Mr. Popper’s Penguins by Richard and Florence Atwater

Reviewed by Jennifer

Ratings

Content Ratings based on a 0-5 scale where
0 = no objectionable content and
5 = an excessive or disturbing level of content

Guide to Rating System

LANGUAGE

VIOLENCE

SEXUAL CONTENT

ADULT THEMES


1939 Newbery Honor Book

Synopsis

At the end of September, Mr. Popper’s painting work dries up until Spring, freeing him to spend his winter reading about all the places he would like to visit. Fascinated with the South Pole and penguins in particular, Mr. Popper writes a letter to Admiral Drake, the man leading an antarctic expedition and broadcasting his team’s adventures over the radio. In the first broadcast, Admiral Drake thanks Mr. Popper for his letter and tells him to expect a surprise from the South Pole. Shortly after, the surprise arrives in the form of a real live penguin! Mr. Popper and his children are thrilled! Mrs. Popper less so, but the penguin is an interesting distraction for Mr. Popper who sometimes gets underfoot while cooped up inside all winter. One penguin eventually becomes 12 and with no income, Mr. and Mrs. Popper wonder how they will manage to fill the mouths of all the penguins, two children and themselves. Ever the optimist, and quite resourceful, Mr. Popper trains the penguins and then takes his family and the performing penguins on a grand tour of the country, with shows in almost every major city. They all have a wonderful time, but before their last show, Mr. Popper finds himself in jail and the penguins longing for a colder clime. Admiral Drake arrives just in time to save the day and provide another, quite different adventure for Mr. Popper and his performing penguins.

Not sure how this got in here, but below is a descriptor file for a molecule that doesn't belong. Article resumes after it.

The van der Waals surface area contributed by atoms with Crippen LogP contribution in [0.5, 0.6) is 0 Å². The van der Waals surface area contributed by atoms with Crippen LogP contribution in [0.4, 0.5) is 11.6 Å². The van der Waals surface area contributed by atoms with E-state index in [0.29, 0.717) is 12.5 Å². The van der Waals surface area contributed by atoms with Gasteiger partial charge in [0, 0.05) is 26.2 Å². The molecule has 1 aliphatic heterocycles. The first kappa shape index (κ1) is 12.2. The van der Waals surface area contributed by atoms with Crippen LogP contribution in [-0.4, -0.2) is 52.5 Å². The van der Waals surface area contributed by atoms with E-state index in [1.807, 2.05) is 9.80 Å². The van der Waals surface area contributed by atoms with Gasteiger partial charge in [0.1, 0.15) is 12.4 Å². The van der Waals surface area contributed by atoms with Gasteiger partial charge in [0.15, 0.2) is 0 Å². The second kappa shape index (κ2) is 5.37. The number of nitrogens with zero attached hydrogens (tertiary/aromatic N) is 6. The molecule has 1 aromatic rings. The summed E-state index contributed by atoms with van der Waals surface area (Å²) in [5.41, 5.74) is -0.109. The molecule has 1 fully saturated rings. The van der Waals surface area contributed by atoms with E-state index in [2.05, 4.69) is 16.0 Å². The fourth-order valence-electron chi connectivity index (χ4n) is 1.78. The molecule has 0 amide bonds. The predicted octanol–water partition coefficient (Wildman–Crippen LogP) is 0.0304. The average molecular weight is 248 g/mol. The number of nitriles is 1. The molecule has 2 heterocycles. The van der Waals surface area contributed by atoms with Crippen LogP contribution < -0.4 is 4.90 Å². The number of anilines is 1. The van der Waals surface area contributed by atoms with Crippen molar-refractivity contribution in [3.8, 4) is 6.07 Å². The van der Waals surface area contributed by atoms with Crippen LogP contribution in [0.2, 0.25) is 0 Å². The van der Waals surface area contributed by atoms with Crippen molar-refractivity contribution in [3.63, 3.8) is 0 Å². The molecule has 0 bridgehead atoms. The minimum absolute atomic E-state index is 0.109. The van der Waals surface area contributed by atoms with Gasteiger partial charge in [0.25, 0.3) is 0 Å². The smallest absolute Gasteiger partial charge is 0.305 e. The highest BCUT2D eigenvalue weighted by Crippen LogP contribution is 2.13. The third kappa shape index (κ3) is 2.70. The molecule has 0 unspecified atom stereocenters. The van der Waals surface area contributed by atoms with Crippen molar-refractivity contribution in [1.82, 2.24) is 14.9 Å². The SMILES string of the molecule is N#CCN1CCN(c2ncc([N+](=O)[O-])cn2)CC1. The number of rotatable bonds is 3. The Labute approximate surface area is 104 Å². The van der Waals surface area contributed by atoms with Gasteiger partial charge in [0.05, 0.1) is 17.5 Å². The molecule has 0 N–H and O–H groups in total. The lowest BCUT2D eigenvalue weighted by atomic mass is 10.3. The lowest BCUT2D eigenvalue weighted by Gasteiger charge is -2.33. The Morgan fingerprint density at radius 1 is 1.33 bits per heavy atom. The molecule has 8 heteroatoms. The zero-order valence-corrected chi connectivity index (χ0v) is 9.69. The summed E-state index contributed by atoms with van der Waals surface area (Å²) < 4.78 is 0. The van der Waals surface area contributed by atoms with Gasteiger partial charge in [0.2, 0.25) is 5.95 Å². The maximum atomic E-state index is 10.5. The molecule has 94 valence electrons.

I read this aloud to my two youngest boys and they thought it was great! A sweet story that is definitely from a bygone era, but with lasting appeal for kids who are enchanted with animals and their antics. Appropriate for all ages.

One Response to “Mr. Popper’s Penguins by Richard and Florence Atwater”

  1. Ellen Says:

    I loved this book! A true classic.

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